Alan Greenspan +/- 6 years

Alan Greenspan, for L'Express, September 2007

Alan Greenspan, for L'Express, September 2007

If you're in DC long enough, you tend to circle back and photograph some of the same people. Two weeks ago, I had a quick portrait with former Fed Chairman Alan Greenspan. The last time I had photographed him was in September 2007. I remember the shoot well, because I had inexplicably been assigned to photograph him the previous day as well for a Brazilian magazine. Both shoots were simply documenting an interview with him but I decided to take a little initiative and see if I could have him sit for me for a quick portrait as well. He obliged and quite willingly played the part of the bemused economist as he stared me down through those thick glasses.

Six years and two months later, I once again eyed him through the viewfinder, getting just a few frames before he went on stage to be interviewed.

Looking at these two images, it's hard for me to unequivocally call one better than the other. The longer I photograph, the more I'm aware of that separation between what I see when I take the picture and the final image. What's in front of me when I photograph feels more like source material for the image rather than the thing I'm attempting to document. But it's how I see this source material that ultimately determines if I'm showing an idea fully and honestly realized. All of which is to say that the second image feels a bit truer to me, more honest, and that might be the only real mark of improvement I'm able to measure.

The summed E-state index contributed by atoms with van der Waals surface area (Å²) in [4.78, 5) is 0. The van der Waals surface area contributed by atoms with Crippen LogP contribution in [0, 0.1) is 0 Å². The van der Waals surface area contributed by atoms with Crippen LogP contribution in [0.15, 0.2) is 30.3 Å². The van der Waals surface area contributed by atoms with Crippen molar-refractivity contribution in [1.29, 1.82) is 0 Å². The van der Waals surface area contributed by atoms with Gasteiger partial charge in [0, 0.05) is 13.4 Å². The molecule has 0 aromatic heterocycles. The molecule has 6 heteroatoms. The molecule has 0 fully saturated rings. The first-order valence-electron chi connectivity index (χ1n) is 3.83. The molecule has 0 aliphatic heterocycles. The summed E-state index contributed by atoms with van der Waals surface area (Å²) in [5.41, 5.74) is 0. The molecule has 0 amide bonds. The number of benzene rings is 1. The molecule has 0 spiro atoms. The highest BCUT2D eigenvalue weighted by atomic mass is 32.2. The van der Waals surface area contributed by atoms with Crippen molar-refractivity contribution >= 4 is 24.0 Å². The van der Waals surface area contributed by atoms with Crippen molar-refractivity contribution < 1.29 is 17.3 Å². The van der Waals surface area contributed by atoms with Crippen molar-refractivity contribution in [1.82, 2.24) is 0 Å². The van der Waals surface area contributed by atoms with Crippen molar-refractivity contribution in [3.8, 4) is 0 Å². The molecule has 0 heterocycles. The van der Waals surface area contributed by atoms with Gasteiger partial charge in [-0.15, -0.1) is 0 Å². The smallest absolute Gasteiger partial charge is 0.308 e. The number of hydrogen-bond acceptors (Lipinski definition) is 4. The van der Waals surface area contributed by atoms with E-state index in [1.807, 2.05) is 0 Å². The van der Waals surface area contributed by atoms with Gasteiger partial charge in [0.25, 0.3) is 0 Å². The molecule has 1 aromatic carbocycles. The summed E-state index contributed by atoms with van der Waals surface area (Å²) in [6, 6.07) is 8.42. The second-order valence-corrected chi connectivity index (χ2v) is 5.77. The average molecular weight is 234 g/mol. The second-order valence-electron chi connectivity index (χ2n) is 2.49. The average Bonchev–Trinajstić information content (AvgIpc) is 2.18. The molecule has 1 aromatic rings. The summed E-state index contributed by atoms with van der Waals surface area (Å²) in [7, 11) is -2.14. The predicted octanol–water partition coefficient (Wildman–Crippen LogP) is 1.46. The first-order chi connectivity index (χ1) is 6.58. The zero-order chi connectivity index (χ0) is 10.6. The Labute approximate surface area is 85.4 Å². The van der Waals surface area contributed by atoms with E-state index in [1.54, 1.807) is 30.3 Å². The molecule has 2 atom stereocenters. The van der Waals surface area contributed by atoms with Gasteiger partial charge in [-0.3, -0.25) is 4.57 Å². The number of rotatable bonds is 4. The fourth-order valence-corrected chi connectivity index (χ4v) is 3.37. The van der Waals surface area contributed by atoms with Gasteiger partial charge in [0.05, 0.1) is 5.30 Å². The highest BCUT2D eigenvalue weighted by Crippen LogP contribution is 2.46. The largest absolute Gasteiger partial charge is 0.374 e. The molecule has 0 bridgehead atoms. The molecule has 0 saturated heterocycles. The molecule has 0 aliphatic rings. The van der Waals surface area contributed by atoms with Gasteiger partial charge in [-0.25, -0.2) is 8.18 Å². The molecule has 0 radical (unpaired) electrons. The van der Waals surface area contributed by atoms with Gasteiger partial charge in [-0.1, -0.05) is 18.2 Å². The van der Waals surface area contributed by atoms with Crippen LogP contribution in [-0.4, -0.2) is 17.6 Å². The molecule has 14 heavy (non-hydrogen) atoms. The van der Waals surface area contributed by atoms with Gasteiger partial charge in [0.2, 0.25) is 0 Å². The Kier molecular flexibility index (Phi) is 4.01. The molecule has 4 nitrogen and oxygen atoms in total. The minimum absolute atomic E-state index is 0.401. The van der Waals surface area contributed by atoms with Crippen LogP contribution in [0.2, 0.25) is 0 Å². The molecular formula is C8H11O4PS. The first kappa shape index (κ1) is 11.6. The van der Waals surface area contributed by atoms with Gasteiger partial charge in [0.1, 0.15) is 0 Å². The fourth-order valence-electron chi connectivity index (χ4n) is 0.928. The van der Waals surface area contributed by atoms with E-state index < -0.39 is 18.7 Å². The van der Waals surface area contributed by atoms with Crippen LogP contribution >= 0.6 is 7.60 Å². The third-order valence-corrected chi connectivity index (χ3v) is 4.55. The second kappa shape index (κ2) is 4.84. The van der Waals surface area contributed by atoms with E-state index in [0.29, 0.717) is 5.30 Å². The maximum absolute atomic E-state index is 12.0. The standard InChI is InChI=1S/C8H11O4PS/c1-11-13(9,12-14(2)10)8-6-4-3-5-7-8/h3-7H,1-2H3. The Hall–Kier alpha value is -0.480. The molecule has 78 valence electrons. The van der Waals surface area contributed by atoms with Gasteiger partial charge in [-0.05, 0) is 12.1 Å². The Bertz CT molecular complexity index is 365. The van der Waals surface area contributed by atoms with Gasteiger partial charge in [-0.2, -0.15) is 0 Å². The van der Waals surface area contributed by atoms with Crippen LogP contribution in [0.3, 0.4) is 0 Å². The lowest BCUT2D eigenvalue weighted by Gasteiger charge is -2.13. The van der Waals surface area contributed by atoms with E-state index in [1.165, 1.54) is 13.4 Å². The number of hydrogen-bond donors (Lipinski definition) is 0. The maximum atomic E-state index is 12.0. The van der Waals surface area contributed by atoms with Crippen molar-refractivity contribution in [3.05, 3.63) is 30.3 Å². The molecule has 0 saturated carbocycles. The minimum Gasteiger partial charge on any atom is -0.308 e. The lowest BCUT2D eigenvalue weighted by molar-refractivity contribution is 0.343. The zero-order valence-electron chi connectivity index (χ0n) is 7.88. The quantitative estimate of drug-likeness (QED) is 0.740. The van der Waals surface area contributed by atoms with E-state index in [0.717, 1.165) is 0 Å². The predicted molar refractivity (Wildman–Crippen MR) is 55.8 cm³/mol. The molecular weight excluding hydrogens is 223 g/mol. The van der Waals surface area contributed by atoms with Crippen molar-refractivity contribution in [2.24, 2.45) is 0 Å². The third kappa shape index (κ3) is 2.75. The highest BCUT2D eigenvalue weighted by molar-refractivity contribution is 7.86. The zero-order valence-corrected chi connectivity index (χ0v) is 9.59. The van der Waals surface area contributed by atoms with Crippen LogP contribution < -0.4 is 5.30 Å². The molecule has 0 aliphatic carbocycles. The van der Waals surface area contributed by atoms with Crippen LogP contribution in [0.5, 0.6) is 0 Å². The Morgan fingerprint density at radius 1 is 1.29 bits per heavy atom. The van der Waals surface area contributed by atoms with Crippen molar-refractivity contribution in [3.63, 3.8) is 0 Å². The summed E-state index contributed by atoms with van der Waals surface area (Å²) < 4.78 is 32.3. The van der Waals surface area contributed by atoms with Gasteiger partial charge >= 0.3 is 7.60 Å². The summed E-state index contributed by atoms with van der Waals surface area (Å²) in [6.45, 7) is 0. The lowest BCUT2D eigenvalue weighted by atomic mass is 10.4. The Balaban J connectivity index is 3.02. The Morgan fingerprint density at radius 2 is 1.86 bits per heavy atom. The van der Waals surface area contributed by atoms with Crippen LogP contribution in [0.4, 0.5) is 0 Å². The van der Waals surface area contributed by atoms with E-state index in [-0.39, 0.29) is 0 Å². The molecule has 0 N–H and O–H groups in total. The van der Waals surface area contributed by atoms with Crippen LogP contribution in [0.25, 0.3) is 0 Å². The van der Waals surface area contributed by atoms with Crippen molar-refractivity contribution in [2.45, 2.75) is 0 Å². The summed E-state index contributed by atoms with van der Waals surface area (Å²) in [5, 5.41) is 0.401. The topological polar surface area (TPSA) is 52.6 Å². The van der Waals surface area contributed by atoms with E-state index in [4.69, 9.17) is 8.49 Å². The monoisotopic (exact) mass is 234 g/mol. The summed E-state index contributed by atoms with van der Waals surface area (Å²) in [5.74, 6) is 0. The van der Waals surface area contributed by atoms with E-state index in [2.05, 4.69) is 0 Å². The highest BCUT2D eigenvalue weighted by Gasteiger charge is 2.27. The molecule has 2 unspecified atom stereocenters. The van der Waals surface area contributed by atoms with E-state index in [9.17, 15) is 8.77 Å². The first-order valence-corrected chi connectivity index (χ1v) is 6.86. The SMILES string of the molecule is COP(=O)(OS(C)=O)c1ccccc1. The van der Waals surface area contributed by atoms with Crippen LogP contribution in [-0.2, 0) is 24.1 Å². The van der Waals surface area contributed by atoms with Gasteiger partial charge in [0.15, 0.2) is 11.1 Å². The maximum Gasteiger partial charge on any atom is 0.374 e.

Alan Greenspan at the Washington Ideas Forum

Alan Greenspan at the Washington Ideas Forum

DC Walkabout, 2nd leg

While it's no great mystery to photographers working on projects, the planning and thought process that goes into shooting something is rarely more than just a vague starting point. Ideas you've had don't pan out and those dream photos bouncing around in your head never quite manifest themselves.

Now that I've completed approximately twenty miles of my walk along the border of Washington, DC, I'm still struck by the sheer different-ness of what I've seen from place to place. In the course of a few days walking, I went from trudging through a swamp with a not insignificant number of large black snakes, to watching the bright, painted tour buses park in long lines near this country's most treasured monuments. But recording the spectacle of what I see hardly makes for a coherent set of images, and I'm still struggling a bit with bringing these disparate scenes together into something. With that said, here's the second set of images from my walk around DC. You can see images from the first part of the walk here.

World, meet Lena Rose


The radio silence on my end is due to the arrival of our 2nd child, Lena, born earlier this month. She's beautiful and peaceful and already seems to watch the world intently through bright, shining eyes.